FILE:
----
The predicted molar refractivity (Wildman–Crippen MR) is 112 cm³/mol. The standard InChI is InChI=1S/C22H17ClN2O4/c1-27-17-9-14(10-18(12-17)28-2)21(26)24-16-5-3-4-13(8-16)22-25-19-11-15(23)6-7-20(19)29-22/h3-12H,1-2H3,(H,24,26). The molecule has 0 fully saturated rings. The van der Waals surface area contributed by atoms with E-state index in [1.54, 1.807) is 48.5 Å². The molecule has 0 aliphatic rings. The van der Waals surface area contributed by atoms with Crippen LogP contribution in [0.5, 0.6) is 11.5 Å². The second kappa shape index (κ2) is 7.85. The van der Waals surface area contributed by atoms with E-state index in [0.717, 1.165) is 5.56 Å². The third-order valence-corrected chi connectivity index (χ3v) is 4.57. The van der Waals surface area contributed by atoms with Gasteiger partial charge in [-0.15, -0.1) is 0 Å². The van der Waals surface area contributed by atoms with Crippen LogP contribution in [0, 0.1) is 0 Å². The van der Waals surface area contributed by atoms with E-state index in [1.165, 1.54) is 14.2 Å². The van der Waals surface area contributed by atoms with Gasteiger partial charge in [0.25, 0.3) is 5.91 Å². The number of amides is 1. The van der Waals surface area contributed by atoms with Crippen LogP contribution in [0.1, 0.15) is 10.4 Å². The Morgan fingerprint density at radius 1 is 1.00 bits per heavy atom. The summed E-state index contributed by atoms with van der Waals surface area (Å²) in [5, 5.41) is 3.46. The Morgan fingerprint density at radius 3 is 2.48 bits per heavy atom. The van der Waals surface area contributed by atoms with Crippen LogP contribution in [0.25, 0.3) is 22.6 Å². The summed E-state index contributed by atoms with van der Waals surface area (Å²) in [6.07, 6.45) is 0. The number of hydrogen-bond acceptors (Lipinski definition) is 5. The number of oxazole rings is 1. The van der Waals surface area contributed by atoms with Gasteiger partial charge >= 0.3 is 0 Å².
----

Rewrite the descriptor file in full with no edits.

The predicted molar refractivity (Wildman–Crippen MR) is 112 cm³/mol. The standard InChI is InChI=1S/C22H17ClN2O4/c1-27-17-9-14(10-18(12-17)28-2)21(26)24-16-5-3-4-13(8-16)22-25-19-11-15(23)6-7-20(19)29-22/h3-12H,1-2H3,(H,24,26). The molecule has 0 fully saturated rings. The van der Waals surface area contributed by atoms with E-state index in [1.54, 1.807) is 48.5 Å². The molecule has 0 aliphatic rings. The van der Waals surface area contributed by atoms with Crippen LogP contribution in [0.5, 0.6) is 11.5 Å². The second kappa shape index (κ2) is 7.85. The van der Waals surface area contributed by atoms with E-state index in [0.717, 1.165) is 5.56 Å². The third-order valence-corrected chi connectivity index (χ3v) is 4.57. The van der Waals surface area contributed by atoms with Gasteiger partial charge in [-0.15, -0.1) is 0 Å². The van der Waals surface area contributed by atoms with Crippen LogP contribution in [0, 0.1) is 0 Å². The van der Waals surface area contributed by atoms with E-state index in [1.165, 1.54) is 14.2 Å². The van der Waals surface area contributed by atoms with Gasteiger partial charge in [0.25, 0.3) is 5.91 Å². The number of amides is 1. The van der Waals surface area contributed by atoms with Crippen LogP contribution in [0.1, 0.15) is 10.4 Å². The Morgan fingerprint density at radius 1 is 1.00 bits per heavy atom. The summed E-state index contributed by atoms with van der Waals surface area (Å²) in [5, 5.41) is 3.46. The Morgan fingerprint density at radius 3 is 2.48 bits per heavy atom. The van der Waals surface area contributed by atoms with Crippen LogP contribution in [0.25, 0.3) is 22.6 Å². The summed E-state index contributed by atoms with van der Waals surface area (Å²) in [6.07, 6.45) is 0. The number of hydrogen-bond acceptors (Lipinski definition) is 5. The number of oxazole rings is 1. The van der Waals surface area contributed by atoms with Gasteiger partial charge >= 0.3 is 0 Å².